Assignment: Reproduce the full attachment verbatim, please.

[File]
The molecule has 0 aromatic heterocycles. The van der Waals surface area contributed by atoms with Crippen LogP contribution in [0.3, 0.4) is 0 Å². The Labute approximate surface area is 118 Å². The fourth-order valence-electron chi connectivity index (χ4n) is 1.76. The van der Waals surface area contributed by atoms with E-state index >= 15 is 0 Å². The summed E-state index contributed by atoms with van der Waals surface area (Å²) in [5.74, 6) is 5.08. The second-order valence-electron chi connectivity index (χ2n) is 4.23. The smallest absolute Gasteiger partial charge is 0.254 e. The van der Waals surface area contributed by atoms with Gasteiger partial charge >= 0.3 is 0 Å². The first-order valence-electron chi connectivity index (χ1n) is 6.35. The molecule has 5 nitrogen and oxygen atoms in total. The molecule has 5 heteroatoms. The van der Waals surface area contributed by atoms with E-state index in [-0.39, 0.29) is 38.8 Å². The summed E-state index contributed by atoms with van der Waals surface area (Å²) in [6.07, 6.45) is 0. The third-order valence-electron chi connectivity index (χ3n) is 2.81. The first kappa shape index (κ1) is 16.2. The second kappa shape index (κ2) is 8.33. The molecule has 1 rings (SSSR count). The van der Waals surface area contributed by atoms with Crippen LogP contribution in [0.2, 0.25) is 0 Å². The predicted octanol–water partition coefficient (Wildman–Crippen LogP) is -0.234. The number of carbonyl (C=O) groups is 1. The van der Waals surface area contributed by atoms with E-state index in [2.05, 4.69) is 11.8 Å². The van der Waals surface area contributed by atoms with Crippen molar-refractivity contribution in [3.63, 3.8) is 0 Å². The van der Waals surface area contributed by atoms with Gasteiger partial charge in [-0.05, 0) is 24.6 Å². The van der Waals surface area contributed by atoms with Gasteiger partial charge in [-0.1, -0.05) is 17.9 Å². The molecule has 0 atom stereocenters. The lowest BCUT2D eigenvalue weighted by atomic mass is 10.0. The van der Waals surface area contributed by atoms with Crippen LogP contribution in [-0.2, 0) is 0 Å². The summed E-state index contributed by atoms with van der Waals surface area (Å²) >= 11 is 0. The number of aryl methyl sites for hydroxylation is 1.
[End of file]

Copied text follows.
The molecule has 0 aromatic heterocycles. The van der Waals surface area contributed by atoms with Crippen LogP contribution in [0.3, 0.4) is 0 Å². The Labute approximate surface area is 118 Å². The fourth-order valence-electron chi connectivity index (χ4n) is 1.76. The van der Waals surface area contributed by atoms with E-state index >= 15 is 0 Å². The summed E-state index contributed by atoms with van der Waals surface area (Å²) in [5.74, 6) is 5.08. The second-order valence-electron chi connectivity index (χ2n) is 4.23. The smallest absolute Gasteiger partial charge is 0.254 e. The van der Waals surface area contributed by atoms with Gasteiger partial charge >= 0.3 is 0 Å². The first-order valence-electron chi connectivity index (χ1n) is 6.35. The molecule has 5 nitrogen and oxygen atoms in total. The molecule has 5 heteroatoms. The van der Waals surface area contributed by atoms with E-state index in [-0.39, 0.29) is 38.8 Å². The summed E-state index contributed by atoms with van der Waals surface area (Å²) in [6.07, 6.45) is 0. The third-order valence-electron chi connectivity index (χ3n) is 2.81. The first kappa shape index (κ1) is 16.2. The second kappa shape index (κ2) is 8.33. The molecule has 1 rings (SSSR count). The van der Waals surface area contributed by atoms with Crippen LogP contribution in [0.2, 0.25) is 0 Å². The predicted octanol–water partition coefficient (Wildman–Crippen LogP) is -0.234. The number of carbonyl (C=O) groups is 1. The van der Waals surface area contributed by atoms with E-state index in [2.05, 4.69) is 11.8 Å². The van der Waals surface area contributed by atoms with Crippen molar-refractivity contribution in [3.63, 3.8) is 0 Å². The van der Waals surface area contributed by atoms with Gasteiger partial charge in [-0.05, 0) is 24.6 Å². The van der Waals surface area contributed by atoms with Gasteiger partial charge in [-0.1, -0.05) is 17.9 Å². The molecule has 0 atom stereocenters. The lowest BCUT2D eigenvalue weighted by atomic mass is 10.0. The van der Waals surface area contributed by atoms with Crippen LogP contribution in [-0.2, 0) is 0 Å². The summed E-state index contributed by atoms with van der Waals surface area (Å²) >= 11 is 0. The number of aryl methyl sites for hydroxylation is 1.